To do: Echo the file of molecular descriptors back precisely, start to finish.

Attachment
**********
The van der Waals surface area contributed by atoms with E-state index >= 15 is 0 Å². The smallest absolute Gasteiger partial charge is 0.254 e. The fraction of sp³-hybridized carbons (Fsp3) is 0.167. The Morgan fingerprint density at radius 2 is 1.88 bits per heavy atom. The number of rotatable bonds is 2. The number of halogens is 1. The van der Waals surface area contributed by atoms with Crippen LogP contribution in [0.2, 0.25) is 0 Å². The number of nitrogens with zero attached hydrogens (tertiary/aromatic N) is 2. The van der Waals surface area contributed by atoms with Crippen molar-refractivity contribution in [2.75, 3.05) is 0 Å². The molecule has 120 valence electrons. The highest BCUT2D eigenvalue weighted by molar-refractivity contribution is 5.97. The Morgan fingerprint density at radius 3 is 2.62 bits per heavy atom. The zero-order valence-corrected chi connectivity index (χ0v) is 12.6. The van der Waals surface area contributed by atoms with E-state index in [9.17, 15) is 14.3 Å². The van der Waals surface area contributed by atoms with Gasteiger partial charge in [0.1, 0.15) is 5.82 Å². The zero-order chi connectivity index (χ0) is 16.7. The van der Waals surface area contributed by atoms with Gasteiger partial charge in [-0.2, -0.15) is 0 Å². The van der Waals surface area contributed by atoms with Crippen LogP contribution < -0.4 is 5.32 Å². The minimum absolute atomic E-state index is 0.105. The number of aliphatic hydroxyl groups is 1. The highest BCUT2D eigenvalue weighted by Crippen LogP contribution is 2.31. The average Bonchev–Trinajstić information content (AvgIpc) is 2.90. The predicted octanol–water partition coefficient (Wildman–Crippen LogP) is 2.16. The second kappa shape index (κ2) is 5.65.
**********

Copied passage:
The van der Waals surface area contributed by atoms with E-state index >= 15 is 0 Å². The smallest absolute Gasteiger partial charge is 0.254 e. The fraction of sp³-hybridized carbons (Fsp3) is 0.167. The Morgan fingerprint density at radius 2 is 1.88 bits per heavy atom. The number of rotatable bonds is 2. The number of halogens is 1. The van der Waals surface area contributed by atoms with Crippen LogP contribution in [0.2, 0.25) is 0 Å². The number of nitrogens with zero attached hydrogens (tertiary/aromatic N) is 2. The van der Waals surface area contributed by atoms with Crippen molar-refractivity contribution in [2.75, 3.05) is 0 Å². The molecule has 120 valence electrons. The highest BCUT2D eigenvalue weighted by molar-refractivity contribution is 5.97. The Morgan fingerprint density at radius 3 is 2.62 bits per heavy atom. The zero-order valence-corrected chi connectivity index (χ0v) is 12.6. The van der Waals surface area contributed by atoms with E-state index in [9.17, 15) is 14.3 Å². The van der Waals surface area contributed by atoms with Gasteiger partial charge in [0.1, 0.15) is 5.82 Å². The zero-order chi connectivity index (χ0) is 16.7. The van der Waals surface area contributed by atoms with Gasteiger partial charge in [-0.2, -0.15) is 0 Å². The van der Waals surface area contributed by atoms with Crippen LogP contribution < -0.4 is 5.32 Å². The minimum absolute atomic E-state index is 0.105. The number of aliphatic hydroxyl groups is 1. The highest BCUT2D eigenvalue weighted by Crippen LogP contribution is 2.31. The average Bonchev–Trinajstić information content (AvgIpc) is 2.90. The predicted octanol–water partition coefficient (Wildman–Crippen LogP) is 2.16. The second kappa shape index (κ2) is 5.65.